A Tribute to Betsy Walker Hasegawa ’64
“Betsy was a free spirit who perhaps uncharacteristically for a free spirit also functioned at top level in whatever she attempted.” - Jinx Nolan ’64
Our remarkable friend Betsy radiated light and thoughtfulness and kept us smiling with her playful humor. At Bennington, she delighted in the surrounding fields, woods and streams on our many walks and bike rides. Walking to and from Jennings for music classes and practice was a special pleasure for her. Betsy was a gifted violinist and composer studying at Bennington with Orrea Pernel, Lou Calabro, Henry Brant, Gunnar Schonbeck and Lionel Nowak. During NRT of 1963, Betsy toured with Joan Brainard, Nan Newton, and Barbara Von Eckardt performing at various venues along the eastern coast in school auditoriums, churches, and small concert halls. On tour they often performed Betsy's gorgeous trio, Boscaglia, a piece written for clarinet, violin, and piano.
After Bennington, Betsy went on to study at Juilliard and Harvard. And then in 1971, in a dramatic moment worthy of the movies, she left America to live in Kyoto, Japan with her Buddhist monk husband, Seikan Hasegawa. There they had a son, Taiyo, and a daughter, Maya and built a Buddhist temple surrounded by gardens where Seikan practiced and Betsy would live for the rest of her life. From time to time she visited family and friends in the United States and some of us traveled to see her. Betsy died in Kyoto June 3, 2015, after suffering since 2008 from Cushing’s disease and pituitary surgery.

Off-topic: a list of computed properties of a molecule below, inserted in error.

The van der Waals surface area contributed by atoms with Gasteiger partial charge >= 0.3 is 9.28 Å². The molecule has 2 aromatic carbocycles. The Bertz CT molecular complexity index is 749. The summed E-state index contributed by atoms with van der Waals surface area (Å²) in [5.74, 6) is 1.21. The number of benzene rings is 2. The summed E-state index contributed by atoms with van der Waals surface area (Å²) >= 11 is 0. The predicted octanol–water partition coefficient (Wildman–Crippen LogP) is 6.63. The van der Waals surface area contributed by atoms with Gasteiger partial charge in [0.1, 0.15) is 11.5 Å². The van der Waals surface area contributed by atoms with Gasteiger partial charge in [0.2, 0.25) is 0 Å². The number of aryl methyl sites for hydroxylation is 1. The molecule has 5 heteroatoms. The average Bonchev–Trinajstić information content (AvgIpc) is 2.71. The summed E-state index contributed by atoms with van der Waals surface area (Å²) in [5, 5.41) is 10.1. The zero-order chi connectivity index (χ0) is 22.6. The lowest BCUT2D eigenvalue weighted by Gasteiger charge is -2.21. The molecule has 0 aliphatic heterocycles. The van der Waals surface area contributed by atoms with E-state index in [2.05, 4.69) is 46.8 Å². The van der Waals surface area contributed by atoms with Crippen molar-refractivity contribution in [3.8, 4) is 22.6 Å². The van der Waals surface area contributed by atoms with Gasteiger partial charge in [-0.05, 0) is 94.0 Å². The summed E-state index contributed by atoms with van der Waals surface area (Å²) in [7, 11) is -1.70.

Imagine a contemporary Emily Dickinson living in Kyoto writing poetry, making origami, learning the Japanese language and its customs, and working daily to create a luscious garden of great variety. She wrote lengthy handwritten letters adorned with her whimsical drawings and fine photographs to friends and people all over the world. This was Betsy. Suffice it to say, there was no one like her.
- Submitted by Nan Newton ’65 and Gael Rockwell Minton ’64
Sometimes It's Like That
Run aground on a mussel bed
surrounded by an ebbing tide
there's nothing left for me to do
but jettison my pride.
My boat is settled down to stay,
or so it seems to me,
with small regard for damages
and none for propriety.
A drowsy vein of offshore breeze
flaps the resting sail
and underneath, the bivalves shift
and bubble to no avail.
But I'll not stay for the rest of night
nor watch the moon go down;
for well before, on the rising tide,
I'll sail for the lights of town.
- Betsy Walker Hasegawa ’64